Sigmetnow

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Re: Wildlife
« Reply #157 on: September 25, 2016, 02:46:27 PM »
Caspian Terns follow record warm temperatures in 'shock' migration to north of Alaska
Researchers on north-west coast of Alaska startled to discover Caspian terns 1,000 miles farther north than species had been previously recorded
Eyebrows would be raised if American crocodiles, found on the southern tip of Florida, decided to relocate to New York’s Fifth Avenue or Moroccan camels suddenly joined the tourist throng outside Buckingham Palace in London. Yet this is the scale of species shift that appears to be under way in Alaska.

In July, researchers in Cape Krusenstern national monument on the north-west coast of Alaska were startled to discover a nest containing Caspian terns on the gravelly beach of a lagoon. The birds were an incredible 1,000 miles further north than the species had been previously recorded.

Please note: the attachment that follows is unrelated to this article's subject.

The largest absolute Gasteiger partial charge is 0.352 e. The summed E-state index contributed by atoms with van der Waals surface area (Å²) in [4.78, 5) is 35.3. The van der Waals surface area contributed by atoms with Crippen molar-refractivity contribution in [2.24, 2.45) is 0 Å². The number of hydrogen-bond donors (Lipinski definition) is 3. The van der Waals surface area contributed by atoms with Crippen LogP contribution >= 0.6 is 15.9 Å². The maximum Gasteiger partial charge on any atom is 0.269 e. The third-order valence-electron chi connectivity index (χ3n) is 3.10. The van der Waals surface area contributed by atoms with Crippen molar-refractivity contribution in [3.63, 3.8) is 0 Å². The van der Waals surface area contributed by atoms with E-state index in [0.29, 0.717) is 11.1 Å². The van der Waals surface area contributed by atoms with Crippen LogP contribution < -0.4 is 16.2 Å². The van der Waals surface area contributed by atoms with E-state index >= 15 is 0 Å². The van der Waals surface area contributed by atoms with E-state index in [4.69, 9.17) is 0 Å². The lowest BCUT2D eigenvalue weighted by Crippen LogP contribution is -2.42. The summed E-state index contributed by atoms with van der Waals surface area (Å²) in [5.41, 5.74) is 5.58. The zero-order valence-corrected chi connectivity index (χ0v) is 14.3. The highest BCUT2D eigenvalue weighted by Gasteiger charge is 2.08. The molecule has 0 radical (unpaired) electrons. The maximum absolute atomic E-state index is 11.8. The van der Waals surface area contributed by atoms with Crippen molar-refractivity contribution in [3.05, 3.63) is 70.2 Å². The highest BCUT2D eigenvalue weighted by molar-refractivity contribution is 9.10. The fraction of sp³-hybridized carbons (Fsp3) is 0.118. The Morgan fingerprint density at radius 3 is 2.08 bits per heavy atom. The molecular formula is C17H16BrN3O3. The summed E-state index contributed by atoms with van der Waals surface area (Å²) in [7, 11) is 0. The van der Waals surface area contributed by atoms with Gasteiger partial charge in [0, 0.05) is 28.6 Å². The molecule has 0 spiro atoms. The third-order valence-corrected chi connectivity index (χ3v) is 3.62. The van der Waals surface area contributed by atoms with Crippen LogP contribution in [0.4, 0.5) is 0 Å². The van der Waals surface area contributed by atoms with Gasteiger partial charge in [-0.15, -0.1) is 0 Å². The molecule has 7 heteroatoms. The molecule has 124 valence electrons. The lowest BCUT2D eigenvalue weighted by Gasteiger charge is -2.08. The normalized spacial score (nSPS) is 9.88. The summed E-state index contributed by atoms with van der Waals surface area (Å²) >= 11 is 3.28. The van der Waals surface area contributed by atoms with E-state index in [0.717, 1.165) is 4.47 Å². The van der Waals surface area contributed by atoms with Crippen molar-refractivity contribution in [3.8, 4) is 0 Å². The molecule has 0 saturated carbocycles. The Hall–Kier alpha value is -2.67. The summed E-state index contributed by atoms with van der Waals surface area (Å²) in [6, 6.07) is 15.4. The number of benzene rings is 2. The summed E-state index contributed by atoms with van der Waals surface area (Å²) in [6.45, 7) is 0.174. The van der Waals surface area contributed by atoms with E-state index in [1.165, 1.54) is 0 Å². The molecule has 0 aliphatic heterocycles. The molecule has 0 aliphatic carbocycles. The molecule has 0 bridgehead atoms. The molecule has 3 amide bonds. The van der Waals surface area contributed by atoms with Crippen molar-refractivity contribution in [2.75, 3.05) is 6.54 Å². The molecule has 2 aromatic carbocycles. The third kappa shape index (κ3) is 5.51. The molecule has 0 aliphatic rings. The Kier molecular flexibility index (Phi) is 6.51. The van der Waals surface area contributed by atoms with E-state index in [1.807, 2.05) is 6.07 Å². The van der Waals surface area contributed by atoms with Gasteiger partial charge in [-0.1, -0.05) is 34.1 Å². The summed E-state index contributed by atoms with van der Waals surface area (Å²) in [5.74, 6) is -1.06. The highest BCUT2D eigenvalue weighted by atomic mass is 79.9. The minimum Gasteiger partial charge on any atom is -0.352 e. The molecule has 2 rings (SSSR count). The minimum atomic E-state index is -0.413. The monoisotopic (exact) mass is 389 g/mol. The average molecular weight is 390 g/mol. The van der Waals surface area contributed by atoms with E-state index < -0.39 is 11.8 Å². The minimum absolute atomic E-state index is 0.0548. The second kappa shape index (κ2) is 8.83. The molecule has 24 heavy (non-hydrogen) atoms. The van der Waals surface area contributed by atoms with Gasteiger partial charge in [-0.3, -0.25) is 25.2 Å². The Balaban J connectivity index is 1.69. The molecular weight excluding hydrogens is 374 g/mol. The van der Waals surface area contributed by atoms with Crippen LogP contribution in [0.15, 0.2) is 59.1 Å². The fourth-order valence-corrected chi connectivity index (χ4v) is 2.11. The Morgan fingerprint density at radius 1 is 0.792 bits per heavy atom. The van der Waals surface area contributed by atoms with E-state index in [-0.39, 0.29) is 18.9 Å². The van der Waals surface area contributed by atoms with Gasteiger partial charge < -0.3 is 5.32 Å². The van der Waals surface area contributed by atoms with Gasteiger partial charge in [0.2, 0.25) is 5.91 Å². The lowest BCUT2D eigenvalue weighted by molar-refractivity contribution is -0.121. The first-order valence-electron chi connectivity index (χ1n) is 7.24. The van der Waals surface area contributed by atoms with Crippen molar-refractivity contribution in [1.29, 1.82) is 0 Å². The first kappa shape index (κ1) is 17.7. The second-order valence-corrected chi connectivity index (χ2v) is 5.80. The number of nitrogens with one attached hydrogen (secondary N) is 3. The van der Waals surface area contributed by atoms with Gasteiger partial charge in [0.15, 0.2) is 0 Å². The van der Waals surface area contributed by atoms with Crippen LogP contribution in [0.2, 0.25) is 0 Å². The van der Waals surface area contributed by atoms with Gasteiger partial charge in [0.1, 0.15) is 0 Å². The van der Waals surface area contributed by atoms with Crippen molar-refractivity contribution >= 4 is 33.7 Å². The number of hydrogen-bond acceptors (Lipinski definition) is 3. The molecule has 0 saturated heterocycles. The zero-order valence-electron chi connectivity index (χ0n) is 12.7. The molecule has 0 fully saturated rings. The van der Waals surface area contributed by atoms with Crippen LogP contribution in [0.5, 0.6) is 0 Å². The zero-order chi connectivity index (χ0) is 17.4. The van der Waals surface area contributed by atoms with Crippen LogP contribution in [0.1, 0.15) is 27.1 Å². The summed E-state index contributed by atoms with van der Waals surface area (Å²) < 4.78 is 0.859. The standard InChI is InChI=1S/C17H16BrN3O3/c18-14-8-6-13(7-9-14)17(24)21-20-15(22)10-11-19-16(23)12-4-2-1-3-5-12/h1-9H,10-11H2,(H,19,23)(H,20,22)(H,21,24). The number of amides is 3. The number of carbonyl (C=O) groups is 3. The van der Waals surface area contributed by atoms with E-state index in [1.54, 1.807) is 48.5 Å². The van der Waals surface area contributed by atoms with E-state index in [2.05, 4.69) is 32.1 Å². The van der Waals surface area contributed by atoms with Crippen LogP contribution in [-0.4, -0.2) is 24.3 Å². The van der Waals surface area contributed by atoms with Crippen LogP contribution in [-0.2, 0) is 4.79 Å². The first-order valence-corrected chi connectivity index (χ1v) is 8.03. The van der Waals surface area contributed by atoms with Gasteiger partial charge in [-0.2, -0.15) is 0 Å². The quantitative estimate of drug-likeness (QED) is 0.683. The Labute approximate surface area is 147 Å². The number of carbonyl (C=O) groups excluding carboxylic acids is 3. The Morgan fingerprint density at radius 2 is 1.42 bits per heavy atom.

https://www.theguardian.com/environment/2016/sep/23/terns-migration-alaska
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Sigmetnow

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Re: Wildlife
« Reply #158 on: October 27, 2016, 07:26:34 PM »
World on track to lose two-thirds of wild animals by 2020, major report warns
Living Planet Index shows vertebrate populations are set to decline by 67% on 1970 levels unless urgent action is taken to reduce humanity’s impact
https://www.theguardian.com/environment/2016/oct/27/world-on-track-to-lose-two-thirds-of-wild-animals-by-2020-major-report-warns
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Clare

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Re: Wildlife